DOWNTOWN BROOKLYN — Curbside parking-protected bike lanes have gotten the green light from Brooklyn’s Community Board 2.
The board voted to approve the Department of Transportation’s proposal to add protected bike lanes on Jay Street, between Sands and Fulton streets, at a Wednesday night meeting.
The project will move Jay Street’s bike lanes, currently sandwiched between the parking and travel lanes, to the curbside, separating cyclists from moving vehicles by a parking lane.
The new street design calls for a 2-foot painted buffer between an 8-foot parking lane and a 5-foot bike lane.
The size of the new bike lanes could be a tight squeeze for cyclists, according to Streetsblog.
The proposed bike lane and buffer are narrower than typical protected bike lanes in the city, which usually feature a 3-foot wide painted buffer to keep cyclists from being hit by parked car doors, Streetsblog reports.
Although buses will now have to merge over the bike lane to get to bus stops, the DOT says the bike lanes will improve bus flow by curbing double parking on the street.
Currently, some buses have to drop passengers off in the middle of the street because of the pervasive double parking issue, according to Hilda Cohen, a member of CB 2's transportation committee.
"[The DOT is] using the bike lanes as a tool to make it better for bus drivers, to make it better for drivers," Cohen said.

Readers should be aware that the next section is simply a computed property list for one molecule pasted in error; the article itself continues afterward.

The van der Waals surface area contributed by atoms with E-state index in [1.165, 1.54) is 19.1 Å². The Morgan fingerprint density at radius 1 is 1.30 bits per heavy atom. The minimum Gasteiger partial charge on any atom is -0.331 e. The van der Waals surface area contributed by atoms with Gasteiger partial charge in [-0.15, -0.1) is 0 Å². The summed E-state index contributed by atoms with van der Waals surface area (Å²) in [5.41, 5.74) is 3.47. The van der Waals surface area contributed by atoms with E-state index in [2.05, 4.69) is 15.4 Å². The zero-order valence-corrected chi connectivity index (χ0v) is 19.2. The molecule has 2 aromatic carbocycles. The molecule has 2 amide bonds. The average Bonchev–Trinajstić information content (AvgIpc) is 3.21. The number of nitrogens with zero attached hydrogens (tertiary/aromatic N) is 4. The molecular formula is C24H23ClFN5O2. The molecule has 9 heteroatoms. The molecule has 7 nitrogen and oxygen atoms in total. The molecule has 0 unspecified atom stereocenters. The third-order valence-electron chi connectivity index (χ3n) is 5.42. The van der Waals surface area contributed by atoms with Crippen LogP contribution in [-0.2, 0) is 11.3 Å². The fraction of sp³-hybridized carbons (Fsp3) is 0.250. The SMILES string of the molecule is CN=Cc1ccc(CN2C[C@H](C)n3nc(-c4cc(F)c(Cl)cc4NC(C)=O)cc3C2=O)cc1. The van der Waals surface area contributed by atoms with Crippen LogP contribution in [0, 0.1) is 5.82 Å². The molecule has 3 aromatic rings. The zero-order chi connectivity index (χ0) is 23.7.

The new street design may also take away as many as eight parking spaces, most likely in the area north of Tillary Street.
Several details of Jay Street’s redesign are still in the works, including the Smith Street section between Fulton Mall and Schermerhorn Street, the Tillary Street intersection, and new pedestrian and bicycle crossings at the Manhattan Bridge.
The DOT has proposed removing the current fencing at northbound Jay Street and the Manhattan Bridge off-ramp to allow pedestrians and cyclists to get more smoothly onto Jay and Sands streets.
The DOT will return to CB 2 in the near future with design updates, according to a DOT spokeswoman.
The design for Jay Street’s new bike lanes will likely be finalized by May and the project will be implemented in late summer, according to Streetsblog.